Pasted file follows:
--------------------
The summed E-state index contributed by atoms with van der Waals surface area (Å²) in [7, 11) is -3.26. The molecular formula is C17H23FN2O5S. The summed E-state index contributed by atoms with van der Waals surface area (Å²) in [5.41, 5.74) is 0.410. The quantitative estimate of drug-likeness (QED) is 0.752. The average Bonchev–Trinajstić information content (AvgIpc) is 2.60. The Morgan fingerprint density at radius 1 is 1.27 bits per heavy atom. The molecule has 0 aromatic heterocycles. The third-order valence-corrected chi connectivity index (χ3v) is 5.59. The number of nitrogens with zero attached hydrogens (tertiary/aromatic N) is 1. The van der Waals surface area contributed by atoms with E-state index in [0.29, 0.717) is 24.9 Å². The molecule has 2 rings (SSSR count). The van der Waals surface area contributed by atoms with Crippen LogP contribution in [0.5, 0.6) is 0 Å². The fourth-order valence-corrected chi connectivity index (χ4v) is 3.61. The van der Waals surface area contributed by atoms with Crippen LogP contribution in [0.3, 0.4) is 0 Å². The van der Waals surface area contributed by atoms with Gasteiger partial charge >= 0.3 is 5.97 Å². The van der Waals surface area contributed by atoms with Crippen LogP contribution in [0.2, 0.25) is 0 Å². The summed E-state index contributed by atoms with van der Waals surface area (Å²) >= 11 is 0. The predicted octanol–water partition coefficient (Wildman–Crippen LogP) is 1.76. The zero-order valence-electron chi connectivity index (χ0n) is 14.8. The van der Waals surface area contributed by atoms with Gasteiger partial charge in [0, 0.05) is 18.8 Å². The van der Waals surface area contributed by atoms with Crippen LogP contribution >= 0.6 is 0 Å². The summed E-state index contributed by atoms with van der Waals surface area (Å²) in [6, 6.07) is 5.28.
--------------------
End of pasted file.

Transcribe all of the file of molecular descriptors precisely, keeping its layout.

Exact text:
The summed E-state index contributed by atoms with van der Waals surface area (Å²) in [7, 11) is -3.26. The molecular formula is C17H23FN2O5S. The summed E-state index contributed by atoms with van der Waals surface area (Å²) in [5.41, 5.74) is 0.410. The quantitative estimate of drug-likeness (QED) is 0.752. The average Bonchev–Trinajstić information content (AvgIpc) is 2.60. The Morgan fingerprint density at radius 1 is 1.27 bits per heavy atom. The molecule has 0 aromatic heterocycles. The third-order valence-corrected chi connectivity index (χ3v) is 5.59. The number of nitrogens with zero attached hydrogens (tertiary/aromatic N) is 1. The van der Waals surface area contributed by atoms with E-state index in [0.29, 0.717) is 24.9 Å². The molecule has 2 rings (SSSR count). The van der Waals surface area contributed by atoms with Crippen LogP contribution in [0.5, 0.6) is 0 Å². The fourth-order valence-corrected chi connectivity index (χ4v) is 3.61. The van der Waals surface area contributed by atoms with Crippen LogP contribution in [0.3, 0.4) is 0 Å². The van der Waals surface area contributed by atoms with Gasteiger partial charge >= 0.3 is 5.97 Å². The van der Waals surface area contributed by atoms with Crippen LogP contribution in [0.2, 0.25) is 0 Å². The summed E-state index contributed by atoms with van der Waals surface area (Å²) >= 11 is 0. The predicted octanol–water partition coefficient (Wildman–Crippen LogP) is 1.76. The zero-order valence-electron chi connectivity index (χ0n) is 14.8. The van der Waals surface area contributed by atoms with Gasteiger partial charge in [0, 0.05) is 18.8 Å². The van der Waals surface area contributed by atoms with Crippen LogP contribution >= 0.6 is 0 Å². The summed E-state index contributed by atoms with van der Waals surface area (Å²) in [6, 6.07) is 5.28.